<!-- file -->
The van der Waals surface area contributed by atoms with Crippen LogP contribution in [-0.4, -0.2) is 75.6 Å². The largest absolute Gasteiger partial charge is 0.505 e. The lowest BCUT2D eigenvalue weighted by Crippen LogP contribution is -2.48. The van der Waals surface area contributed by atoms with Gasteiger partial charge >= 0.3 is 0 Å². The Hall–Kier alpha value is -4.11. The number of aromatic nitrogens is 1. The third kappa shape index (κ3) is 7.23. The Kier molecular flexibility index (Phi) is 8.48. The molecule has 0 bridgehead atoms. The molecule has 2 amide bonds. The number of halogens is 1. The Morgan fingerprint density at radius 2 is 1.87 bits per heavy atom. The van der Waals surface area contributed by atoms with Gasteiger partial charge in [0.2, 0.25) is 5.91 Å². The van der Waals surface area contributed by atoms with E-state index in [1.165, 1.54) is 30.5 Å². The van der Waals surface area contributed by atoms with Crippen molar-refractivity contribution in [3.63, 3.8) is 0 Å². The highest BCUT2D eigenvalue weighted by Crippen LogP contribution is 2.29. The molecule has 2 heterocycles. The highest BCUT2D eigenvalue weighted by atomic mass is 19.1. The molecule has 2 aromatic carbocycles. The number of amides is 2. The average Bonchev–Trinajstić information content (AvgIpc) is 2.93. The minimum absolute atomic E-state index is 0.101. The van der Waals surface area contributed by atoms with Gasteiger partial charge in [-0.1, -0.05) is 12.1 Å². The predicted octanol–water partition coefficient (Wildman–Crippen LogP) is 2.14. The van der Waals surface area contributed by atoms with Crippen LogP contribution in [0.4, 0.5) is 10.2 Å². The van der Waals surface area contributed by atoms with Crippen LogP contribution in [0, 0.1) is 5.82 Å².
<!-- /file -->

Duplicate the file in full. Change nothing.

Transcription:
The van der Waals surface area contributed by atoms with Crippen LogP contribution in [-0.4, -0.2) is 75.6 Å². The largest absolute Gasteiger partial charge is 0.505 e. The lowest BCUT2D eigenvalue weighted by Crippen LogP contribution is -2.48. The van der Waals surface area contributed by atoms with Gasteiger partial charge >= 0.3 is 0 Å². The Hall–Kier alpha value is -4.11. The number of aromatic nitrogens is 1. The third kappa shape index (κ3) is 7.23. The Kier molecular flexibility index (Phi) is 8.48. The molecule has 0 bridgehead atoms. The molecule has 2 amide bonds. The number of halogens is 1. The Morgan fingerprint density at radius 2 is 1.87 bits per heavy atom. The van der Waals surface area contributed by atoms with Gasteiger partial charge in [0.2, 0.25) is 5.91 Å². The van der Waals surface area contributed by atoms with E-state index in [1.165, 1.54) is 30.5 Å². The van der Waals surface area contributed by atoms with Crippen molar-refractivity contribution in [3.63, 3.8) is 0 Å². The highest BCUT2D eigenvalue weighted by Crippen LogP contribution is 2.29. The molecule has 2 heterocycles. The highest BCUT2D eigenvalue weighted by atomic mass is 19.1. The molecule has 2 aromatic carbocycles. The number of amides is 2. The average Bonchev–Trinajstić information content (AvgIpc) is 2.93. The minimum absolute atomic E-state index is 0.101. The van der Waals surface area contributed by atoms with Gasteiger partial charge in [-0.1, -0.05) is 12.1 Å². The predicted octanol–water partition coefficient (Wildman–Crippen LogP) is 2.14. The van der Waals surface area contributed by atoms with Crippen LogP contribution in [0.4, 0.5) is 10.2 Å². The van der Waals surface area contributed by atoms with Crippen LogP contribution in [0, 0.1) is 5.82 Å².